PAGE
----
The Bell Jar Essay example

Submitted By killemhood
Words: 2235
Pages: 9

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Rachel Horner

Mrs. Leese
A.P. English 3
January 19, 2012
Word count: 2,084 words
“The Introspective Insight of a First Person Narrative”
Esther Greenwood, the protagonist of Sylvia Plath’s autobiographical fiction,
The Bell
, is a college student who loves to write and who finds success through scholarships, competitions, and the like. While luck appears to exist as a fairly recurrent staple in Esther’s life at the beginning of the novel, in actuality, her debilitating mental disease infects Esther’s success with traces of torment. Esther refers to her condition as a “bell jar” that entraps her and causes her to see a distorted view of the world. Because the novel is told in first person, this distorted view serves as the means by which the reader learns Esther’s story, helping the reader easily identify with Esther and her eccentricities. Due to the novel’s early 1950’s setting, the reader also gains insight through Esther about the social standards of the time, relating to Esther’s role in society as a woman torn between becoming a career woman or a mother, her only two feasible futures. Additionally,
The Bell Jar’s first person point of view allows its author, Sylvia Plath, to describe her own life, which inevitably mimics Esther’s life in a variety of ways. Throughout the novel, Esther becomes the agent through whom the reader learns about her, her society, and her creator. Horner 2

Esther begins her descent into depression and mental deterioration toward the middle of the novel when she learns that she has not been accepted into a writing program to which she had planned to go for the duration of the summer. The prospect of staying at home all summer with her mother and her peculiar neighbors distresses Esther and causes her depression to swell. As the reader ascertains Esther’s story, he or she discovers just how Esther’s lifelong bell jar looms over her, causing her to constantly feel overpowered by something that does not really exist, further emphasizing the potency of her mental disease. Esther describes her condition, saying that “…wherever I sat – on the deck of a ship or at a street café in Paris or Bangkok – I would be sitting under the same glass bell jar, stewing in my own sour air” (Plath 185). If Sylvia Plath had written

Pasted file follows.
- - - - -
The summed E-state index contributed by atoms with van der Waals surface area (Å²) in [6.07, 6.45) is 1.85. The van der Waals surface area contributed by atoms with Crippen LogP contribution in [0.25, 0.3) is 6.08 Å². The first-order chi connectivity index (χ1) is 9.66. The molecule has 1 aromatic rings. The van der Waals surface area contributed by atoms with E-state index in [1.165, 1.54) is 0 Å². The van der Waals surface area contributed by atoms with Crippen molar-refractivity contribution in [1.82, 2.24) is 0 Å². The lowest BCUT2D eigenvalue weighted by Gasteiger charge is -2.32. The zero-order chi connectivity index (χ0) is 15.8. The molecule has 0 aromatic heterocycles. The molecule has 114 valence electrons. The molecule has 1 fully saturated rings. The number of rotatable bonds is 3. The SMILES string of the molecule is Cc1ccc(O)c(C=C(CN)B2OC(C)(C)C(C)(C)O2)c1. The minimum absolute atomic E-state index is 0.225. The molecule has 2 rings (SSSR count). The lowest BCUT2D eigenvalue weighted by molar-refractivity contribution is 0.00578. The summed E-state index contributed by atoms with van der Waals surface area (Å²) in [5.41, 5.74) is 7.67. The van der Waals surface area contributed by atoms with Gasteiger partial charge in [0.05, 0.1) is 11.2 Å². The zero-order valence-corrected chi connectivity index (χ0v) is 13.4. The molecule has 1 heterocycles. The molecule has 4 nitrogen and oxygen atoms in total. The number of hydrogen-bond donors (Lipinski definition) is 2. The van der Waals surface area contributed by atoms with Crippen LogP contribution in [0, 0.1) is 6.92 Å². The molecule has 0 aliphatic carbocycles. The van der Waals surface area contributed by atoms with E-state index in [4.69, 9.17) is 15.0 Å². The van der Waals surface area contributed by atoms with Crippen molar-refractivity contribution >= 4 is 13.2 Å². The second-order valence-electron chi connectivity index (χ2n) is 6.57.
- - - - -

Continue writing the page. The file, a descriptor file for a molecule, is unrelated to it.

The Bell Jar in anything but first person, the reader would never attain the deep knowledge of Esther’s idiosyncrasies that he or she does. The descriptions of Esther’s disease would become weakened through a theoretically omniscient, third person narrator, for who better to describe the difficulties of a mental condition but the patient herself? A poignant example of
Esther detailing her own mental habits occurs in the thirteenth chapter when Esther tries to hang herself using the “silk cord of my mother’s yellow bathrobe” (Plath 158). Esther recounts:
Then I saw that my body had all sorts of little tricks, such as making my hands go limp at the crucial second, which would save it, time and again, whereas if I had the whole say, I would be dead in a flash. I would simply have to ambush it with whatever sense I had left, or it would trap me in its stupid cage for fifty years without any sense at all (Plath
This quotation seems particularly profound, for now the reader learns that in addition to the bell jar, Esther’s body is confining her in ways she cannot control. Esther becomes a victim to

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herself, not only to her disease, but to her body’s natural tendencies toward survival. Linda W.
Wagner, a critic and author of several critical and educational books, expounds upon Plath’s creation of the image of the bell jar by writing:
…Plath has used one key image during the childbirth scene, that of a ‘long, blind, doorless and windowless corridor of pain ... waiting to open up and shut her in again,’ and that image of relentless suffering recurs throughout the second half of
The Bell Jar. It